Prayer is an invocation or act that seeks to activate a rapport with an object of worship a deity, through deliberate communication. In the narrow sense, the term refers to an act of supplication or intercession directed towards a deity, or a deified ancestor. More prayer can have the purpose of thanksgiving or praise, in comparative religion is associated with more abstract forms of meditation and with charms or spells. Prayer can take a variety of forms: it can be part of a set liturgy or ritual, it can be performed alone or in groups. Prayer may take the form of a hymn, formal creedal statement, or a spontaneous utterance in the praying person. Today, most major religions involve prayer in another; the English term prayer is from Medieval Latin precaria "petition, prayer". The Vulgate Latin is oratio, which translates Greek προσευχή in turn the Septuagint translation of Biblical Hebrew תְּפִלָּה tĕphillah. Various spiritual traditions offer a wide variety of devotional acts. There are morning and evening prayers, graces said over meals, reverent physical gestures.
Some Christians fold their hands. Some Native Americans regard dancing as a form of prayer; some Sufis whirl. Hindus chant mantras. Jewish prayer may involve bowing. Muslims practice salat in their prayers. Quakers keep silent; some pray according to standardized rituals and liturgies, while others prefer extemporaneous prayers. Still others combine the two. Friedrich Heiler is cited in Christian circles for his systematic Typology of Prayer which lists six types of prayer: primitive, Greek cultural, philosophical and prophetic; some forms of prayer require a prior ritualistic form of cleansing or purification such as in ghusl and wudhu. Prayer may be done and individually, or it may be done corporately in the presence of fellow believers. Prayer can be incorporated into a daily "thought life", in which one is in constant communication with a god; some people pray throughout all, happening during the day and seek guidance as the day progresses. This is regarded as a requirement in several Christian denominations, although enforcement is not possible nor desirable.
There can be many different answers to prayer, just as there are many ways to interpret an answer to a question, if there in fact comes an answer. Some may experience physical, or mental epiphanies. If indeed an answer comes, the time and place it comes is considered random; some outward acts that sometimes accompany prayer are: anointing with oil. One less noticeable act related to prayer is fasting. A variety of body postures may be assumed with specific meaning associated with them: standing. Prayers may be recited from memory, read from a book of prayers, or composed spontaneously as they are prayed, they may be chanted, or sung. They may be with musical accompaniment or not. There may be a time of outward silence. There are prayers to fit specific occasions, such as the blessing of a meal, the birth or death of a loved one, other significant events in the life of a believer, or days of the year that have special religious significance. Details corresponding to specific traditions are outlined below.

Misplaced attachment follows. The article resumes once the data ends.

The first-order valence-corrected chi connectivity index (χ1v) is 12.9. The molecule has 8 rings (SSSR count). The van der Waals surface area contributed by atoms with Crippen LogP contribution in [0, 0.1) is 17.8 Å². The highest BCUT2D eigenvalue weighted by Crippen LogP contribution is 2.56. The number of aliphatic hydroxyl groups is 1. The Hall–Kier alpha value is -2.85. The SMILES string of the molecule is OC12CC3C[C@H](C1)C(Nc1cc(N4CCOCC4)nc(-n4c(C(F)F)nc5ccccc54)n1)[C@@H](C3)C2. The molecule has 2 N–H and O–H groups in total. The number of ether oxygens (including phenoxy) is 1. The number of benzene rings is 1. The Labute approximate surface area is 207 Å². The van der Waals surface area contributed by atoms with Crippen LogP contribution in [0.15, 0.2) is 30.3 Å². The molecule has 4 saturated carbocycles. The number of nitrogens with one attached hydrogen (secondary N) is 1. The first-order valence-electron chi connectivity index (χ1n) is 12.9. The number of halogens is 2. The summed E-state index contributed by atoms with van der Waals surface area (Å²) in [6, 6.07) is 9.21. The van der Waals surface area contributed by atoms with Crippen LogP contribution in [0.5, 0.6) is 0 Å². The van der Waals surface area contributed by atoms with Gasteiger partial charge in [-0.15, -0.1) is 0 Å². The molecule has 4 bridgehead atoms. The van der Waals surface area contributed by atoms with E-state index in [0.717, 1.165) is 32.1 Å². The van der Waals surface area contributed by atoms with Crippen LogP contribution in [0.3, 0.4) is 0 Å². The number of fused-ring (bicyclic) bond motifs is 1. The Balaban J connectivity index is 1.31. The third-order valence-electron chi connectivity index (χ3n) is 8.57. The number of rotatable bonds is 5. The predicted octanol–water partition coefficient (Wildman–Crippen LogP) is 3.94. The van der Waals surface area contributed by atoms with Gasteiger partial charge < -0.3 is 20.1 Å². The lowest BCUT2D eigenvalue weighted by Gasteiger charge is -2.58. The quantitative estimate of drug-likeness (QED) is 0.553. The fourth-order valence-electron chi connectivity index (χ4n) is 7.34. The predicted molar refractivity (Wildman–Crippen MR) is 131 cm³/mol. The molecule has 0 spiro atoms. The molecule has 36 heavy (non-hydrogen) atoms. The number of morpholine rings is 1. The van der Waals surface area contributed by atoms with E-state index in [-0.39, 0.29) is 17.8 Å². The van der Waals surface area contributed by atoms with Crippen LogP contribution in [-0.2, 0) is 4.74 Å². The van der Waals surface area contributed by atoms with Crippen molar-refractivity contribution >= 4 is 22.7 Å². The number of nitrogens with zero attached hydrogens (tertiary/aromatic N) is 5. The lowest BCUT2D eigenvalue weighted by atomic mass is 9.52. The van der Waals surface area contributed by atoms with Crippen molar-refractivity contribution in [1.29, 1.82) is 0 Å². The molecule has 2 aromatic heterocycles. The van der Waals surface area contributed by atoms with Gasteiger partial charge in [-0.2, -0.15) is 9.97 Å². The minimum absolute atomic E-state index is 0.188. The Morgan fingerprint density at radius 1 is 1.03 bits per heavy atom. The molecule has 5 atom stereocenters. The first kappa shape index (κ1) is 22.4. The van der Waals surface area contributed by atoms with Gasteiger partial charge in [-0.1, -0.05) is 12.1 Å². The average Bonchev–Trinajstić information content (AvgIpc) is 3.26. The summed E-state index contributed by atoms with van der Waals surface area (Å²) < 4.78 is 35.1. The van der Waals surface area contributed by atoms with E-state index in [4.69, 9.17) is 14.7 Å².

Anthropologically, the concept of prayer is related to that of surrender and supplication. The traditional posture of prayer in medieval Europe is kneeling or supine with clasped hands, in antiquity more with raised hands; the early Christian prayer posture was standing, looking up to heaven, with outspread arms and bare head. This is the pagan prayer posture. Certain Cretan and Cypriote figures of the Late Bronze Age, with arms raised, have been interpreted as worshippers, their posture is similar to the "flight" posture, a crouching posture with raised hands, observed in schizophrenic patients and related to the universal "hands up" gesture of surrender. The kneeling posture with clasped hands appears to have been introduced only with the beginning high medieval period adopted from a gesture of feudal homage. Although prayer in its literal sense is not used in animism, communication with the spirit world is vital to the animist way of life; this is accomplished through a shaman who, through a trance, gains access to the spirit world and shows the spirits' thoughts to the people.
Other ways to receive messages from the spirits include using astrology or contemplating fortune tellers and healers. Some of the oldest extant literature, such as the Sumerian temple hymns of Enheduanna are liturgy addressed to deities and thus technically "prayer"; the Egyptian Pyramid Texts of about the same period contain spells or incantations addressed to the gods. In the loosest sense, in the form of magical thinking combined with animism, prayer has been argued as representing a human cultural universal, which would have been present since the emergence of behavioral modernity, by anthropologists such as Sir Edward Burnett Tylor a